CFB SHILO — On the eve of the First World War, Andrew Hamilton Gault, a prominent Montreal businessman, had a proposition for the Canadian government.
Not knowing how long the war would last, he put up $100,000 of his own money to help fund a new military regiment — one made up of previously trained men ready for battle.
He wanted a group of men who could get to Europe as quickly as possible.
The next month, the Princess Patricia’s Canadian Light Infantry regiment was on the ground in France.
It was the first and only Canadian unit to serve in the theatre of operation in 1914. But it wasn’t until the following year that the 1,098-strong regiment faced its first real battle.
The Battle of Frezenberg, part of the Second Battle of Ypres in Belgium, was considered to be the birth of the regiment — and the "Death of the Originals."
The regiment lost 398 men during a massive German offensive.
While the nation marks the 100th anniversary of the beginning of the Great War, the 2nd Battalion Princess Patricia’s Canadian Light Infantry — now stationed at CFB Shilo — is marking its 100th year, along with two Edmonton-based PPCLI battalions.
While warfare has changed since 1914 — the introduction of automatic weapons, chemical warfare airplanes and heavy artillery — being a soldier hasn’t, said Lt.-Col. Bob Ritchie.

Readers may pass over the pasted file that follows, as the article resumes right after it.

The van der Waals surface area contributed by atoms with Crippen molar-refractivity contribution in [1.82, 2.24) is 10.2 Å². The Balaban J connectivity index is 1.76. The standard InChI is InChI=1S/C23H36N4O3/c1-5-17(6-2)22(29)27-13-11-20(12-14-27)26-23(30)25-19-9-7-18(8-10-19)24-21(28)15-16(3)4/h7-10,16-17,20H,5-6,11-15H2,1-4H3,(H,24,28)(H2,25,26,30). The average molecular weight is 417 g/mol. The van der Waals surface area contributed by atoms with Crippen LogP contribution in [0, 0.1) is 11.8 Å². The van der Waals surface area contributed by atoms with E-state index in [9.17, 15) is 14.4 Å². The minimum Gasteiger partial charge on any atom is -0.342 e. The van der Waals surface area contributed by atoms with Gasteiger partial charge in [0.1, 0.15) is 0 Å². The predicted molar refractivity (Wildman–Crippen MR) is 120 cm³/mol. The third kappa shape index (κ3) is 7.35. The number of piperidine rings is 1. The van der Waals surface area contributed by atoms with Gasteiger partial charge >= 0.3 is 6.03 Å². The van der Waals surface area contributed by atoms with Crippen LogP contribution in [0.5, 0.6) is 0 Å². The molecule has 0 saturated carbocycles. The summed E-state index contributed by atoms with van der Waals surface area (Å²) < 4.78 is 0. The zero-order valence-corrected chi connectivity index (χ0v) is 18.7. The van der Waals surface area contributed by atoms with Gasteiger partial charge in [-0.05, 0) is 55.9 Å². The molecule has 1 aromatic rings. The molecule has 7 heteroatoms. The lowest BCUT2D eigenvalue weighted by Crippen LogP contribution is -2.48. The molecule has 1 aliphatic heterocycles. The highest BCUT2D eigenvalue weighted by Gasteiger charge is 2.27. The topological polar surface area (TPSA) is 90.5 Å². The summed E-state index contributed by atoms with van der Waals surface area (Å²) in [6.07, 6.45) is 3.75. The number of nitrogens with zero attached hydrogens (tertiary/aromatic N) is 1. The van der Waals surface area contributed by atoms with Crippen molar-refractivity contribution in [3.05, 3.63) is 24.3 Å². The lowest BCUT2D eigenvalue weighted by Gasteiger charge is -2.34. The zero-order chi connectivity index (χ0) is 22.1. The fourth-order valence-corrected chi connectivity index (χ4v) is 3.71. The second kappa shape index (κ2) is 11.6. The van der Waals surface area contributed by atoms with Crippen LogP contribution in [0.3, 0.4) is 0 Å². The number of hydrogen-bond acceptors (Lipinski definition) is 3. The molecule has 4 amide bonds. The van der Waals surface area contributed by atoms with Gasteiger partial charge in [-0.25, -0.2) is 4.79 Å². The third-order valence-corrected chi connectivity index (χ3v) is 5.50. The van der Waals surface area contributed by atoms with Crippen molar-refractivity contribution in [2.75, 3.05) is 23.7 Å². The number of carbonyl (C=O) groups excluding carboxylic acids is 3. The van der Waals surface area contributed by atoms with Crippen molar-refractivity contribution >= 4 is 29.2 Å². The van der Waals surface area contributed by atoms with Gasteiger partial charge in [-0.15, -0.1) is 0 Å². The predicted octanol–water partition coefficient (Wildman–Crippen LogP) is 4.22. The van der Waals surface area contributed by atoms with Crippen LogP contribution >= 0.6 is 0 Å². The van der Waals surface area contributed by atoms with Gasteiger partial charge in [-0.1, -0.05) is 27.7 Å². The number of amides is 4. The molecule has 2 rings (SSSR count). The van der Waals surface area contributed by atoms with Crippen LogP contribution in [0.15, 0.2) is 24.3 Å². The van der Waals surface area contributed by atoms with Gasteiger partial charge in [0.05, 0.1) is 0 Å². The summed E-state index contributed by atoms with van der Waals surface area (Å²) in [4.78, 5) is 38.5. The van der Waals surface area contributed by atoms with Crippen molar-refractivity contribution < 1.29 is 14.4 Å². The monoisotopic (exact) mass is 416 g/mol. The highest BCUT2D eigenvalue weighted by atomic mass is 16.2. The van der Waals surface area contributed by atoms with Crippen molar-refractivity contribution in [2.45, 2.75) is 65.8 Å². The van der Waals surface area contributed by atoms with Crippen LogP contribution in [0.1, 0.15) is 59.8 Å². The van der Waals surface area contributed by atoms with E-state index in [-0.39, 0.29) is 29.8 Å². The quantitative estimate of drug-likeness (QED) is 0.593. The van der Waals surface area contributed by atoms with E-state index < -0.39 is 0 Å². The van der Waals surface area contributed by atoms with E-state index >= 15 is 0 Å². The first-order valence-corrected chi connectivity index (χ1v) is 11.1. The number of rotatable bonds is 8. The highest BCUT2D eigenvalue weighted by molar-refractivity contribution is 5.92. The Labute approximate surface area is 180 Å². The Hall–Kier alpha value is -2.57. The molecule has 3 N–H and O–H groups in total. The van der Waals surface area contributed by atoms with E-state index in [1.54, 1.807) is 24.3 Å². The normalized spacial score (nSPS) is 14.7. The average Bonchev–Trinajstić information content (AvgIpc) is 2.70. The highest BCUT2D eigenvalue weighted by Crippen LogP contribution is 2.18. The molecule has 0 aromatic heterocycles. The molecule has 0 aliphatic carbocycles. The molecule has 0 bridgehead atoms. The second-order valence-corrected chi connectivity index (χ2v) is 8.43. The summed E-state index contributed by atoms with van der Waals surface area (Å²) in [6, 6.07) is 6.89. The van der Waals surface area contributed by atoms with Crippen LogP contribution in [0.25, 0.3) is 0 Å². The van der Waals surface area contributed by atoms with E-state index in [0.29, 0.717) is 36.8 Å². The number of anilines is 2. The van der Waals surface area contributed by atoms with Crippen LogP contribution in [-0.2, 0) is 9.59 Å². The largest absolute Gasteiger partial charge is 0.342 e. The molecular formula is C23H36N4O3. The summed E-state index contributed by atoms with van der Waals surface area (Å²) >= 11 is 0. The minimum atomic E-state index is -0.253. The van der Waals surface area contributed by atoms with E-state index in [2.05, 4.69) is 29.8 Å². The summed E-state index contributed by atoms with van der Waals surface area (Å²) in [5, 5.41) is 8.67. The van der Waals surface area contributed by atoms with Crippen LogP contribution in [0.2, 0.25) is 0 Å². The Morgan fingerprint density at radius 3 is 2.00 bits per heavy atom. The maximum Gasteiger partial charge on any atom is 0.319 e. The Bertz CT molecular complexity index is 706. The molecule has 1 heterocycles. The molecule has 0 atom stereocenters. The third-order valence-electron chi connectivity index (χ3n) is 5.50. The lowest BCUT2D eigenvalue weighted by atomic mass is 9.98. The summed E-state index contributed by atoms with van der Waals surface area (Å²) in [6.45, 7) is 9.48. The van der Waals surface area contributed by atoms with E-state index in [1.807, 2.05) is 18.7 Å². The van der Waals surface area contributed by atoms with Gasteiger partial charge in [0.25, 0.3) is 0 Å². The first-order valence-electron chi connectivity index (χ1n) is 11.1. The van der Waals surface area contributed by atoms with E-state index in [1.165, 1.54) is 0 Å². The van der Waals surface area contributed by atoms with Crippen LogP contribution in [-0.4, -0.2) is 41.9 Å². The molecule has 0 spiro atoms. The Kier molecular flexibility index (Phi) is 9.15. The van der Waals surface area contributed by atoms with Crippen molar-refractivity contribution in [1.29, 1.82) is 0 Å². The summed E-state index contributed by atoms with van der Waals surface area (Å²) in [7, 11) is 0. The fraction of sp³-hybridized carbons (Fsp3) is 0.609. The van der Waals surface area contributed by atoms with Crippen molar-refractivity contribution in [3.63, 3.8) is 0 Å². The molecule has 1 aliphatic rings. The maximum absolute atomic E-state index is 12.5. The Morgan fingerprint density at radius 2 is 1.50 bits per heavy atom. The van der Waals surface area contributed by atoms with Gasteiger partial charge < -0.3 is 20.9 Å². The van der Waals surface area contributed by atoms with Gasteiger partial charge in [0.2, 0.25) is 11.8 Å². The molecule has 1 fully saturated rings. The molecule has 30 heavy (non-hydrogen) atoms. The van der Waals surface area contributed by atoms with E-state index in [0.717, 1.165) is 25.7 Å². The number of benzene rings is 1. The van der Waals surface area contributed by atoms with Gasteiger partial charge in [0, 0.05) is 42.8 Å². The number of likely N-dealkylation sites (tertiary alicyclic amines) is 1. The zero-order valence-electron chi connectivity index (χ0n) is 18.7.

"The human spirit resonates. That of complete commitment to a task, to an organization, and to your country," he said. "Our ancestors represent all that is good with being a Canadian soldier ... those things motivate our soldiers today."
The army learned during the war to work directly with allies in an effort to mask each other’s weaknesses.
"We were not unlike our allies. We were all developing these tactics at the same time, the armies were really sharing," Ritchie said.
While all known Canadian First World War veterans have passed away — and with only a few local Second World War veterans living — Ritchie said the connection between the Great War and current soldiers is still strong. Pride, camaraderie and unique cultures of small groups of the army, like 2PPCLI, are meant to foster traditions that span generations.
"There’s much to be learned and our traditions are nested in that," he said.
The regiment’s official formal flag lists many key battles it has been involved in, including in the First World War.
And to keep tradition alive with newer soldiers, Ritchie’s regiment invites veterans to the base regularly to speak with current soldiers.
"If it’s just a book and a story, it’s hard to really understand the human dimension," he said.
It has now been 10 years since the battalion has been stationed at CFB Shilo.
PPCLI has grand plans to fly its colours across the country this year.
Members of the PPCLI battalions will participate in a relay across the country later this month, retracing the journey of those 1,098 men who travelled to Ottawa in 1914 to be part of the newly formed regiment.
The regiment will also mark its 100th year by travelling to hallowed grounds in Frezenberg.
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